The evergreen charm of the world’s oldest botanical gardens is truly fascinating, says David Whitley
The main circle of Padua’s Orto Botanico has a delightful old-fashionedness about it. Each plant gets its own small rectangular bed, and the small signs identifying them are hand-written. It’s divided neatly into segments, bearing all the hallmarks of a methodical, scientific mind.
It’s not difficult to imagine that this was pretty much how it looked four-and-a-half centuries ago, when the city of Padua was under the control of the Venetian Republic. Padua was already a prestigious seat of learning, and it was decided that the medical students there needed a hand.
This led to the creation of the world’s first Botanical Garden in 1545. Common medicinal herbs were planted for use in experiments and treatments, and to help students distinguish between them. Over time more exotic plants were added from all over the world. The oldest specimen still standing is a palm tree that’s somewhat ludicrously surrounded by its own bespoke greenhouse.
On historical value alone, the Orto Botanico would be a mildly interesting quirk. But it’s a far more recent addition that makes it unexpectedly riveting. In 2014, the Biodiversity Garden was opened.
This is essentially a giant, interconnected greenhouse that plays home to 1,300 plant species, with temperatures regulated to be similar to what the plant would experience in its native environment.
Around these plants, however, are a series of displays that turn a big futuristic greenhouse into a walk-through education on botanic history. And it leaps all over the place, providing a brain-expanding bombardment of “I didn’t know that” information snippets.
For example, chimps will pick out certain plants, which have little nutritional value but demonstrated pharmacological properties, then chew on the bark or stem to get at the chemical compounds which play a preventative role in combatting diseases such as malaria.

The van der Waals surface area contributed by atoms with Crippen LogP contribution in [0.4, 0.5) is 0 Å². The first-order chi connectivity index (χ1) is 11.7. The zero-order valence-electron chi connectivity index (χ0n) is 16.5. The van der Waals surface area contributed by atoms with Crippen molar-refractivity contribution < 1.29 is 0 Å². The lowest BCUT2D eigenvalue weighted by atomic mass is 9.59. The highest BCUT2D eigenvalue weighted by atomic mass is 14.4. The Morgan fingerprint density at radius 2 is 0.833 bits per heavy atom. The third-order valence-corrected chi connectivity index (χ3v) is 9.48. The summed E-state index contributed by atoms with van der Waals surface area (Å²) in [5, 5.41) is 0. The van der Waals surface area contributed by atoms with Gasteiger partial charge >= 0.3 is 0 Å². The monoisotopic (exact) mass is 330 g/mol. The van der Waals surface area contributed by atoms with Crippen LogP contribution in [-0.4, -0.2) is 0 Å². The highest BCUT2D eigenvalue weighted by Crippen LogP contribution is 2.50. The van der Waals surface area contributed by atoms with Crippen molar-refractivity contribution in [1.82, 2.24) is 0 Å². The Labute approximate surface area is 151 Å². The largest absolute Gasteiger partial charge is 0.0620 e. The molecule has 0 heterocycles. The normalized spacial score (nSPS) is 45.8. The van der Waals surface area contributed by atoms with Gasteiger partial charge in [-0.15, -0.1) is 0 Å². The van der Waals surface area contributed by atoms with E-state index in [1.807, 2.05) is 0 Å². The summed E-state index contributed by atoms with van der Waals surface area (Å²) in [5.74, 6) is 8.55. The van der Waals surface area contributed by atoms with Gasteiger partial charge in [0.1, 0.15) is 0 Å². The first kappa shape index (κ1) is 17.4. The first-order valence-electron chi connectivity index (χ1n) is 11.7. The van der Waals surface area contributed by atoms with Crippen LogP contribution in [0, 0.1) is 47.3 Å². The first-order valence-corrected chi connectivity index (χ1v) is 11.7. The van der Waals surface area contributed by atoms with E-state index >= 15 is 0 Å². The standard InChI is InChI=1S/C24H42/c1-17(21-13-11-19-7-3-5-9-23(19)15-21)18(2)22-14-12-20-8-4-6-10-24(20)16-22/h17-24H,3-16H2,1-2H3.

Then there’s the Pacific Yew (taxus brevifolia), which had long been used by the Native Americans of the Pacific coast. The wood made excellent hunting bows, and the leaves were added to water to make a tonic. It was only in 1958 that the US National Cancer Institute discovered that there was something to that tonic. A substance in the bark called taxol, it turned out, was incredibly useful as an active ingredient in cancer medication.
Most interesting of all, though, is learning how human interactions have spread plants across the world and changed what they look like. Over the millennia, humans have deliberately selected and encouraged genetic mutations that would be harmful in the wild. For example, apples are originally native to China and Kazakhstan, but are now three times bigger than they once were due to cultivation. Peas have changed even more — they’re ten times bigger than they are in the wild.
There are also maps that show how certain crops and products made from them have spread. Rubber trees, for example, originate in the Amazon, but colonial-era transportation by European powers has ensured they’re now mainly grown in Southeast Asia.
Sugar cane, it turns out, originated in New Guinea. It spread to China, then Persia, before the Arabs introduced the Europeans to it. As the Spanish, Portuguese, British and French colonised the Americas, they took sugar cane with them, and it became the key cash crop.
The links between plants and the rise and fall of civilisations are surprisingly strong. And the place where the deliberate, scientific study of plants started is a wonderful place to understand this.